Gold in Hand doesn't Mean Money in Wallet
KOCHI: “I had 20 grams of gold jewellery in my hand worth more than `50,000. But when I was in urgent need of an equal amount of money, I had to borrow nearly one third from from my friend,” recalls Kochi native K Ajayakumar. His problem, one faced by many, is that while the gold in your hand could be worth a bucketload of moolah, turning it into liquid cash of equal worth is nigh impossible.
Ajayakumar got only a fraction when he pledged it - slightly above `36,000. Selling the gold proved impossible because he did not have a receipt.
Almost every Indian household possesses at least a gram of the yellow metal. Mostly as investment and because common tradition holds that gold is the most easily liquidable asset. While true to some extent, oftentimes, gold is only a way to secure loans in an emergency. As of now, there are no options are available in the country to get even close to the market rate for your gold jewellery.
One can either opt for a gold loan or an outright sale to a jeweller, but come with caveats. In the former option, the maximum you can get is a mere 75 per cent of the value. In the latter, your gold is devalued by 6 to 10 per cent, forgone to wastage and other charges. If provenance is uncertain, as in the case of heirlooms, it is possible for a desperate seller to get cheated.
While the government’s gold monetisation schemes offer the possibility of a new form of lending against gold - against the bank receipt of the deposited gold, they are yet to gain traction.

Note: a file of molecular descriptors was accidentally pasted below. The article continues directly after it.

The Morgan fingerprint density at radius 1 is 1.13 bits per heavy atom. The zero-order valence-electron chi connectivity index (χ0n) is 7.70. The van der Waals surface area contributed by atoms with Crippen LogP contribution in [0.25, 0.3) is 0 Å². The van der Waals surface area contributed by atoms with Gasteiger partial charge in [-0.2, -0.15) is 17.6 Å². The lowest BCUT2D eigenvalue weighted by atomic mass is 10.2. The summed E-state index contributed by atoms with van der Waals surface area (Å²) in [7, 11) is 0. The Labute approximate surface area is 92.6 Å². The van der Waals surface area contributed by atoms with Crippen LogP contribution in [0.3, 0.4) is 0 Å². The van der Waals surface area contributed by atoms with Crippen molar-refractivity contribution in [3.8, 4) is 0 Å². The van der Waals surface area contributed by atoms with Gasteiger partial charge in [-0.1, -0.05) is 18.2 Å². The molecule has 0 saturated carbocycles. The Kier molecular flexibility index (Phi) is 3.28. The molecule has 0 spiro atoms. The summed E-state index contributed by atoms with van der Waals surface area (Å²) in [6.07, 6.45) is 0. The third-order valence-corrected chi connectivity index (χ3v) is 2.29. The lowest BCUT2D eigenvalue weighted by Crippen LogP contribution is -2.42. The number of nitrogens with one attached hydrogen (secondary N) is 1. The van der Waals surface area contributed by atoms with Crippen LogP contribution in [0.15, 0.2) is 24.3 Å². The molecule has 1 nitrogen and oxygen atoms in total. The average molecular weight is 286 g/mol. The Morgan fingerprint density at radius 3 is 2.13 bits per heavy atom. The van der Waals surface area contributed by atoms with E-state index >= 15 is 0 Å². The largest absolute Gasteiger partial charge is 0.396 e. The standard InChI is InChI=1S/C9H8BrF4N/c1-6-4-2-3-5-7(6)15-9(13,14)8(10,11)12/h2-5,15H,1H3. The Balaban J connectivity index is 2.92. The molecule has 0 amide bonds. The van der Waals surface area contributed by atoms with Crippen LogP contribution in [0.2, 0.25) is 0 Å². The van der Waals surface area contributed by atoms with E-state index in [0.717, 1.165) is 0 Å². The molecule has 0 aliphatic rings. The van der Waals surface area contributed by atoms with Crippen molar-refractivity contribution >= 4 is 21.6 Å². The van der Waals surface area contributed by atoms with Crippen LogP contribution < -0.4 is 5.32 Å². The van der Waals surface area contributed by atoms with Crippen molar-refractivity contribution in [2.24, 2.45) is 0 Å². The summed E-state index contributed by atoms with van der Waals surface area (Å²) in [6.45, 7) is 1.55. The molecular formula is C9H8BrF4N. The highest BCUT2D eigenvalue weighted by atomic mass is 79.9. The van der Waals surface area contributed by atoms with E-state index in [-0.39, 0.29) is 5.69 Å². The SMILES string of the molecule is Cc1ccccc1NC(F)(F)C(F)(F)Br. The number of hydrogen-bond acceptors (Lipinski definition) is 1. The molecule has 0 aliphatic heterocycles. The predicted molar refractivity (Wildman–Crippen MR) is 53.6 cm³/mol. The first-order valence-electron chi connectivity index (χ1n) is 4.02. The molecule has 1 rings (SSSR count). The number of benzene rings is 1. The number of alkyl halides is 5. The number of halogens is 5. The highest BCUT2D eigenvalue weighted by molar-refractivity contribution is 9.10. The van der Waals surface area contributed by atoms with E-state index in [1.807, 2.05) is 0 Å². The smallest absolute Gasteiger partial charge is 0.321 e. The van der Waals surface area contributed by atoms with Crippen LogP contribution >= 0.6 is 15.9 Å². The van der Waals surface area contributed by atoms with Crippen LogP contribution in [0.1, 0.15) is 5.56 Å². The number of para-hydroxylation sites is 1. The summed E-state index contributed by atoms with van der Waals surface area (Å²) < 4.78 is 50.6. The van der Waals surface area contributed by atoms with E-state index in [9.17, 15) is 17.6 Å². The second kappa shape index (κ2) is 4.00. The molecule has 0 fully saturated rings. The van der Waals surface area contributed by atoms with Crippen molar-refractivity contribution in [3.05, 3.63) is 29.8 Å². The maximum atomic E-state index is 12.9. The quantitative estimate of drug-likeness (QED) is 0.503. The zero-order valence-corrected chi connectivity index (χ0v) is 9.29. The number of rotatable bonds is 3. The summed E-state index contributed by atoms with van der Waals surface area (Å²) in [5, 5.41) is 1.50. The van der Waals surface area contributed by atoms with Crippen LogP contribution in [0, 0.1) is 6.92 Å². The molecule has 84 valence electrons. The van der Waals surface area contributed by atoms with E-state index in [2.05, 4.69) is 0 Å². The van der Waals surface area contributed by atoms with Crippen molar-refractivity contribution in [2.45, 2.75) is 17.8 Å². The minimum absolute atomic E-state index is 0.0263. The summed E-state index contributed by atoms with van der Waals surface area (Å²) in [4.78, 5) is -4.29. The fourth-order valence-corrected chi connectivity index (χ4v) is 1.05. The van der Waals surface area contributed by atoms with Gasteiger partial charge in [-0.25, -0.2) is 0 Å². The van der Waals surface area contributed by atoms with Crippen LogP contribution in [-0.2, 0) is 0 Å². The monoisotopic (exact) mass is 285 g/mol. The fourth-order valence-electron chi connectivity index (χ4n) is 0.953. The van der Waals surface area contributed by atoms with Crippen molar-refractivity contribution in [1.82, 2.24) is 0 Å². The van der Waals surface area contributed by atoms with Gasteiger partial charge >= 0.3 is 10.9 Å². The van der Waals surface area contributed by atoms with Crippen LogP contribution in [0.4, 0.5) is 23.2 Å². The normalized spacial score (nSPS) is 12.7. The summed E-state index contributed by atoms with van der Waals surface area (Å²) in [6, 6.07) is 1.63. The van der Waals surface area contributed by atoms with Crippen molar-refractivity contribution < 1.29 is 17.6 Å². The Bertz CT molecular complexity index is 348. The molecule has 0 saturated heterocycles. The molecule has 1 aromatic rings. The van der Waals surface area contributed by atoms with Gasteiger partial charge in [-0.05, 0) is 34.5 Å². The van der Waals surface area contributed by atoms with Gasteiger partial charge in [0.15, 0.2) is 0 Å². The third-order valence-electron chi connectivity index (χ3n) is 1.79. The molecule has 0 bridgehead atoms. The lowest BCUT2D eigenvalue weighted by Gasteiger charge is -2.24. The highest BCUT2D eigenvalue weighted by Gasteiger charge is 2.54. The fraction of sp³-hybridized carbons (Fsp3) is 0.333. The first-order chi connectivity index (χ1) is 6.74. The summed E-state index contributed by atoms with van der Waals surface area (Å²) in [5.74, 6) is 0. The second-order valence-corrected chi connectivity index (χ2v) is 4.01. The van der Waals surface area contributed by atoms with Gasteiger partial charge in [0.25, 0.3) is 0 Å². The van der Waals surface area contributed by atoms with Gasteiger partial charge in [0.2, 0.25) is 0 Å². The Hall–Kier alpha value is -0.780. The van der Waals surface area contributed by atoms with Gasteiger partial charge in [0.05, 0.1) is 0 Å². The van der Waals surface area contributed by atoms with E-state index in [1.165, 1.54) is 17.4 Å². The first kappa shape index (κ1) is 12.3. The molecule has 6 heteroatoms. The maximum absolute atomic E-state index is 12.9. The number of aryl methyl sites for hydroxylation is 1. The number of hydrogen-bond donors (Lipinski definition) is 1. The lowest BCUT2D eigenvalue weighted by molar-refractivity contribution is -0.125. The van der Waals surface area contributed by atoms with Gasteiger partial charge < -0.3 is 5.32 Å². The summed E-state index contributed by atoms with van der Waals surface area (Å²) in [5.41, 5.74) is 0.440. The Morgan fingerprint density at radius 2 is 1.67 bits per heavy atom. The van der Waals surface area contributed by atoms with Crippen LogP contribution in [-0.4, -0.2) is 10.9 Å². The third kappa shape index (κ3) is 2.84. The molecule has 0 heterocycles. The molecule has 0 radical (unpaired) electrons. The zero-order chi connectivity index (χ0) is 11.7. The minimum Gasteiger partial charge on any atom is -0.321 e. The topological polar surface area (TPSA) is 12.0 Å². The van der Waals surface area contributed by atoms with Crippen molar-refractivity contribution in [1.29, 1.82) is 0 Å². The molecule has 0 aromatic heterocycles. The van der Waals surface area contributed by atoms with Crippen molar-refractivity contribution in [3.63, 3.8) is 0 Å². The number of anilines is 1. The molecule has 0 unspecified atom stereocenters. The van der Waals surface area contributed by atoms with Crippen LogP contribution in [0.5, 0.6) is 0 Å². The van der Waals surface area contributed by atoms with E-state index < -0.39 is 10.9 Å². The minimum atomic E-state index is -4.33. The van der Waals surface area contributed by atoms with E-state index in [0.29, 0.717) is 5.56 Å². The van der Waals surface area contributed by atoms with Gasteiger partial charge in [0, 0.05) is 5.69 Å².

“If the monetisation-scheme picks up, banks and NBFC will provide loans against bank receipts of the gold deposits. But the system has not fallen in place yet,” said P R Somasundaram, MD-India, World Gold Council.
While the selling gold is the closest option to realising maximum value, there are several glitches. For one thing, many jewellers decline to buy jewellery without receipts. For another, if you are not careful with assessing the purity of your gold, you can be cheated.
“The making and wastage amount, plus one per cent, is reduced from the market rate. Since 2001, hallmarking came into existence, but many jewellers fail to comply with it. If the jewellery is hallmarked we take it back,” said B Govindan, Chairman, Bhima Jewellers on how gold is bought.
Gold loan alternatives
If in dire need of money, and you are unwilling to lose your gold, it makes sense to take a personal loan since interest rates are similar
Gold loan interest
11% - 26%
Personal loan interest 8.5% - 24%